Costa later tweets:

Summer 2017 – President Trump repeatedly urges Senate Republican leaders to end the Senate Intelligence Committee’s investigation into Russian interference in the 2016 election. Intel Committee Chairman Sen. Richard Burr (R-N.C.) told the New York Times: “It was something along the lines of, ‘I hope you can conclude this as quickly as possible.'”  Burr said he responded that “when we have exhausted everybody we need to talk to, we will finish.” Trump also asked Majority Leader Sen. Mitch McConnell (R-Ky.) and Intelligence Committee member Sen. Roy Blunt (R-Mo.) to quickly end the investigation.

The Times reported:

Mr. Trump’s requests of lawmakers to end the Senate investigation came during a period in the summer when the president was particularly consumed with Russia and openly raging at his own attorney general, Jeff Sessions, for recusing himself from any inquiries into Russian meddling in the election. Mr. Trump often vented to his own aides and even declared his innocence to virtual strangers he came across on his New Jersey golf course.

In this same period, the president complained frequently to Mr. McConnell about not doing enough to bring the investigation to an end, a Republican official close to the leader said.

Nevertheless, Sen. Burr told the Times he did not feel pressured by Trump’s appeals, and Sen. Blunt likewise said that he was not bothered by them. Burr described Trump’s requests as a product of his lack of government experience.

June 7, 2017 – DNI Coats and NSA Director Rogers both refuse to testify about their personal interactions with Trump and whether Trump asked them to intervene in the Russia investigation at a Senate Intelligence Committee hearing.

Coats tells the Committee, “I don’t believe it’s appropriate for me to address that in a public session,” when asked about whether Trump requested he intervene in the Russia investigation. Coats adds, however: “But I am more than willing to sit before this committee during its investigative process in a closed session and answer your questions.” Roger says, “I am not going to discuss the specifics of interactions that I may or may have not had with the President.”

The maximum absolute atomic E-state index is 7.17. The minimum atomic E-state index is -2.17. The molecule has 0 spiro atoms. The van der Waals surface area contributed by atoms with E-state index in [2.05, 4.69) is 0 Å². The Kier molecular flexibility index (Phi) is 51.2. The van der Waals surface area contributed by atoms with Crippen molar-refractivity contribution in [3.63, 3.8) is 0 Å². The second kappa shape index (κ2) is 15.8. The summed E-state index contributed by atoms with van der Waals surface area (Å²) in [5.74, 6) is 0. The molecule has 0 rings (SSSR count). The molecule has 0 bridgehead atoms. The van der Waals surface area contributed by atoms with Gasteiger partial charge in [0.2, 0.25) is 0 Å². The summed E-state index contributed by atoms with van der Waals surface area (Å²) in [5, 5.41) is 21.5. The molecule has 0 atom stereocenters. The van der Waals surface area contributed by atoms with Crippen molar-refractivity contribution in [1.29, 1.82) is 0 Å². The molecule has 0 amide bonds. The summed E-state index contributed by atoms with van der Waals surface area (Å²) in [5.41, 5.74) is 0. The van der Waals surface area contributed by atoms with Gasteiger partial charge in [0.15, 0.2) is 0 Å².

Both men deny being pressured to intervene. Coats says, “I have never felt pressure to intervene or interfere in any way and shape — with shaping intelligence, in a political way or in relationship to an ongoing investigation.” Rogers tells the Committee, “To the best of my recollection, I have never been directed to do anything I believe to be illegal, immoral, unethical or inappropriate.

June 8, 2017 – Trump’s personal lawyer Marc Kasowitz responds to Comey’s testimony  claiming Comey “admitted that he unilaterally and surreptitiously made unauthorized disclosures to the press of privileged communications with the President.”

However, legal experts say that the executive privilege could not have been implicated by Comey’s memos, because executive privilege functions as a shield against compelled rather than voluntary disclosure, and in any case, the leaks did not disclose any classified information or break any laws, since they dealt solely with private interactions with the President (the kind of internal communications of which many insider books are written).

June 16, 2017 – Trump attacks Deputy AG Rosenstein on Twitter: